Mathews Journal of Immunology & Allergy


Previous Issues Volume 7, Issue 2 - 2023

Importance of Cancer Vaccines: Progress and Future Developments

Nemat Khansari*

Tehran University of Medical Sciences, School of Medicine, Department of Immunology, Tehran Iran

*Corresponding Author: Nemat Khansari, Tehran University of Medical Sciences, School of Medicine, Department of Immunology, Tehran Iran; Email: [email protected]

Received Date: October 09, 2023

Publication Date: October 25, 2023

Citation: Khansari N. (2023). Importance of Cancer Vaccines: Progress and Future Developments. Mathews J Immunol Allergy. 7(2):21.

Copyright: Khansari N. © (2023)


Cancer vaccines have the potential to revolutionize cancer treatment, offering an effective and long-lasting solution to many types of cancer. In recent years, significant progress has been made in the development of cancer vaccines, with a number of promising clinical trials showing positive results. As research progresses, it is hoped that these vaccines will play a pivotal role in transforming cancer from a deadly disease to a manageable condition. However, continued research and development are needed to further improve the efficacy and safety of cancer vaccines, and to develop new vaccines for other types of cancer. With the right investments and support, cancer vaccines could become an important part of cancer treatment in the near future. This review highlights some of the strategies for the future development of more efficient specific and/or personalized vaccines.

Keywords: Cancer, Vaccine, Neoantigen, Personalized medicine, Immunotherapy


Cancer, one of the leading causes of health worldwide, has seen significant advances in its treatment modalities over the past few decades. Among these advancements, the cancer vaccine has emerged as a promising therapeutic approach. Cancer vaccines offer a promising avenue for treating cancer because they harness the power of the immune system to target and destroy cancer cells. Unlike traditional cancer treatments, such as chemotherapy or radiation therapy, which can harm healthy cells along with cancerous ones, cancer vaccines are designed to specifically target tumor cells. Moreover, cancer vaccines have shown great potential in preventing cancer from recurring after initial treatment. By training the immune system to recognize and attack cancer cells, these vaccines can help prevent new tumors from forming. Another advantage of cancer vaccines is their potential for use in combination with other treatments like chemotherapy or radiation therapy. As we look to the future, working in several key directions could shape the landscape of cancer vaccine development:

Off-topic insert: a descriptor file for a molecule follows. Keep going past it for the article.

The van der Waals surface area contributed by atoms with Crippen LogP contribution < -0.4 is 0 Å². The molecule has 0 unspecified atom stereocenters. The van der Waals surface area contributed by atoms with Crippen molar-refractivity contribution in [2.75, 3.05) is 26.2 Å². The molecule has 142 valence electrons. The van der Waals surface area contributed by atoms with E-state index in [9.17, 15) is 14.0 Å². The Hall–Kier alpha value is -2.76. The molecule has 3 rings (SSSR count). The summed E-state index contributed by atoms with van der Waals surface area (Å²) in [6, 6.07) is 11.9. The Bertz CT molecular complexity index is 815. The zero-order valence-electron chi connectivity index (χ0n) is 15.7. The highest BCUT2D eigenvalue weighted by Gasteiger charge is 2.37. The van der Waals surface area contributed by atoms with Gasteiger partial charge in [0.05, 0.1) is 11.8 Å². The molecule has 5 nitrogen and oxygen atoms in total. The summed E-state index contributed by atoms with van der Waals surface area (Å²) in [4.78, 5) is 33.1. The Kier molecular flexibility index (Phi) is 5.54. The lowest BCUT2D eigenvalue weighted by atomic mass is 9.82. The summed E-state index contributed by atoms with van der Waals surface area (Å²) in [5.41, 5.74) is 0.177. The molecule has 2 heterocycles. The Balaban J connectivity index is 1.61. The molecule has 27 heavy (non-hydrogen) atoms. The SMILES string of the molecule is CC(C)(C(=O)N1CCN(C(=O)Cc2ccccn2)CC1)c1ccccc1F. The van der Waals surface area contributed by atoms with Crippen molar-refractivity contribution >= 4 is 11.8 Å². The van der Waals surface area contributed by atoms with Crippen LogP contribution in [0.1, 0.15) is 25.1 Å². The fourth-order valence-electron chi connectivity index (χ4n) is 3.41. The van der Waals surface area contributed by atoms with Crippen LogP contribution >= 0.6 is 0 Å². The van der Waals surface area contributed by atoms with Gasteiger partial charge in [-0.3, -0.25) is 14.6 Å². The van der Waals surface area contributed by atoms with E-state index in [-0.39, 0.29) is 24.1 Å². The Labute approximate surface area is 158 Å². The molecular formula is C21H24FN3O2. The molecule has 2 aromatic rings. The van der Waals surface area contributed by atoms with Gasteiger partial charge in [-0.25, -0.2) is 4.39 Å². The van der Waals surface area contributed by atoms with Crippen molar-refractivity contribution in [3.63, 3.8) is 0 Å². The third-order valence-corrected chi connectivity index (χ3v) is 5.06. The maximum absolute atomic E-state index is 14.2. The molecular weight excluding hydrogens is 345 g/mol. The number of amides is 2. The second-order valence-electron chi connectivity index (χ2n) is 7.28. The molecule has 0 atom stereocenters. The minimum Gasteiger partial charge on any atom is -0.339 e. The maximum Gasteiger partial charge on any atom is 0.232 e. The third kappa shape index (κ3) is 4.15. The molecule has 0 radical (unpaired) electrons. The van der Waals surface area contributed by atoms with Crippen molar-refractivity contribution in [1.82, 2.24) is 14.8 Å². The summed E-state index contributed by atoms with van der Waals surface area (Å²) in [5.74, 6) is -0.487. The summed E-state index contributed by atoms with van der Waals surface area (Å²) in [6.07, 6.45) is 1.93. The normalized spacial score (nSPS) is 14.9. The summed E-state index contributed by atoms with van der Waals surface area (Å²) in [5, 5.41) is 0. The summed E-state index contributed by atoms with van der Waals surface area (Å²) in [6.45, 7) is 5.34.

Enhancing Immune Response to Tumor Antigens: While the identification of suitable tumor antigens is crucial in developing an effective cancer vaccine, researchers should also explore innovative approaches to enhance the immune response to these antigens. One approach gaining traction is the use of new adjuvants, which are substances that can stimulate and enhance the immune response [1]. Adjuvants can be added to cancer vaccines to boost the activation of immune cells and improve their ability to recognize and target cancer cells. Another promising approach is the use of combination therapies that pair cancer vaccines with other immunotherapies [2]. For example, combining a vaccine with a PD-1 (program cell death protein-1) inhibitor can enhance the immune response and improve treatment outcomes [3]. One attempt to explore the enhancement of immune response against cancer is to explore novel delivery methods for tumor antigens, like nanoparticles or exosomes [4]. These delivery systems can help protect the antigens from degradation and improve their uptake by immune cells, leading to a stronger and more targeted immune response [5].

Developing Cancer Vaccines Effective Against Multiple Tumor Types: Developing cancer vaccines that can target multiple tumor types presents a significant challenge for researchers. However, there are several strategies that may hold promise in overcoming this hurdle. One approach involves targeting shared antigens that are present across multiple tumor types. For example, neoantigens, are unique proteins produced by tumor cells due to genetic mutations [6]. While neoantigens are specific to individual tumors, they may be present in multiple tumor types and could potentially form the basis for a vaccine that targets several different cancers. Another strategy involves targeting antigens expressed at high levels in multiple tumor types.  Protein human epidermal growth factor receptor 2 (HER2), which is over-expressed in several types of cancer, including breast and ovarian cancer, is a good example of these kinds of antigens.

Some researchers have explored the potential for viral vectors to deliver multiple antigens simultaneously. By engineering viruses to express multiple tumor antigens, these vectors can potentially elicit an immune response against several different tumors simultaneously [7,8]. Others have focused on developing vaccines that target immunosuppressive cells or molecules within the tumor microenvironment. By inhibiting these immune-suppressing factors and promoting an anti-tumor immune response, these vaccines may be effective against multiple tumor types with varying molecular profiles [9].